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HMS Sphinx by myxyzptlyk - Vanguard Models


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On 9/1/2021 at 7:17 AM, myxyzptlyk2003 said:

The device is called "bending machine" and sold by MicroMark here in the US.

 

Thanks for letting us know about this bending machine. I've never seen one of these before.

 

Do you simply put the wood piece through the machine dry without using any heat or moisture? Also, are you able to get the wood to bend in two directions when needed? For example, when a plank needs to be edge bent so that it will curve around and upwards at the same time at the bow? 

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Bob

Yes.      That's the beauty of this machine.      It allows you to build without waiting for wood to soak or dry.     At this point it is working super well with anything less than 2mm thick.    Haven't tired anything thicker.    Plus it can only handle things about 3 inches wide.     The trick with this unit is to make multiple passes through the unit.    If you try to bend too much too quickly the wood will break.   

i've had great success with starting the unit set so that the wood passes through without having to turn the handle.   Then I gradually turn down the four corner screws.    One pass takes just seconds.      In general depending on how much of a bend you need.    10-20 pass throughs can give you a 90 degree bend.

 

 I also haven't tried two dimensions although my thought would be that it would be a lot harder to do but maybe not impossible.

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2nd planking is completed and about 95 % of the sanding and smoothing done.   Have used some filler as can be seen by the color variation in the pictures below.   But overall the hull is smooth.    I'm not entirely satisfied with this planking job but then I'm never really satisfied.   I'm terrible at planking even though I've done dozens of ships.     Fortunately most of this hull is painted and that will cover up lots of things.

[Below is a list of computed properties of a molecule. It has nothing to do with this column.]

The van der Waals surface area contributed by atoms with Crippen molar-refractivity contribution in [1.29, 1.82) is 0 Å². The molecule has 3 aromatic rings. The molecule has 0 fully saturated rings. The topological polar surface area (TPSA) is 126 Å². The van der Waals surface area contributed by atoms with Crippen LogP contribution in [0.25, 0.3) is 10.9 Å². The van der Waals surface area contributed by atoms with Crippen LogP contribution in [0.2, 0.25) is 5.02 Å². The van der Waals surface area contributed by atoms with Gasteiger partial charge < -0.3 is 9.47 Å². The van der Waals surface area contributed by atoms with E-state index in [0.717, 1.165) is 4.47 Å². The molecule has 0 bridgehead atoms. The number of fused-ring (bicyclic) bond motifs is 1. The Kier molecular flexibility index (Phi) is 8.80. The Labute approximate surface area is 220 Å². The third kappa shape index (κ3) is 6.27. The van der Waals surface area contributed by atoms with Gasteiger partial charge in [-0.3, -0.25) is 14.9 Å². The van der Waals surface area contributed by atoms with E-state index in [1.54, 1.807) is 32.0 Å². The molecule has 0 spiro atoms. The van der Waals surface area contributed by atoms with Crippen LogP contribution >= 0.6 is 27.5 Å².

Now on to the wales. IMG_7520.thumb.JPG.ea7a0aabbcc56dee1daa140e0854ac72.JPGIMG_7521.thumb.JPG.0f3d15c3ffdcba7ef73f74c24bbfd4da.JPG

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The bending machine definitely speeds things up.     I don't think you can bend materials like this in 2 dimensions.    There would not be the rigidness needed to keep the material upright when going through.      I guess if I needed to bend strip wood in two dimensions it would have to be back to the old soak and dry methods.

Another thing I use at times to speed things up is a glue gun.    When you know exactly where the piece needs to go and you can place the piece accurately in a few seconds then I use the gun.      When using the glue gun the piece is in place in a couple of seconds and it is not going anywhere.   It's held fast.     I find it particularly helpful with those extreme bends at the stern. 

 

 

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Have now completed things through step 205.   The quarter gallery patterns and ready to move on to the first painting.      With the patterns I had to remove about 2mm of the fore part of the tab to get things to fit nicely. 

I am hoping to replicate the finish that James got on his prototype.    I'm using several light coats of varnish with a very light sanding between coats.  (400 grit)lIMG_7525.thumb.JPG.e1fd8cb1736c212a1d4f3e93ff22a2f3.JPG

IMG_7524.JPG

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One word of caution.   After you have attached the inner transom piece be very careful with it.   It is only 0.6mm thick and fairly brittle with all of the openings in it.    It is very easy to break.    I put a slight crack in mine (very minor).      Once you get the outer transom on you will have a very firm structure.

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Construction proceeds as time allows.    Note that the white areas of the keel, prow and sternpost will be added shortly.   I left the masking tape on from the previous smoothening step.   I'm up to the step of painting the upper areas blue and red.    Then on to attaching the railings.     My preliminary attempts at using the bending machine for the forward rails has been successful.     I'm taking it slowly but the bends are happening without any breakage.

 

 

IMG_7530.JPG

IMG_7531.JPG

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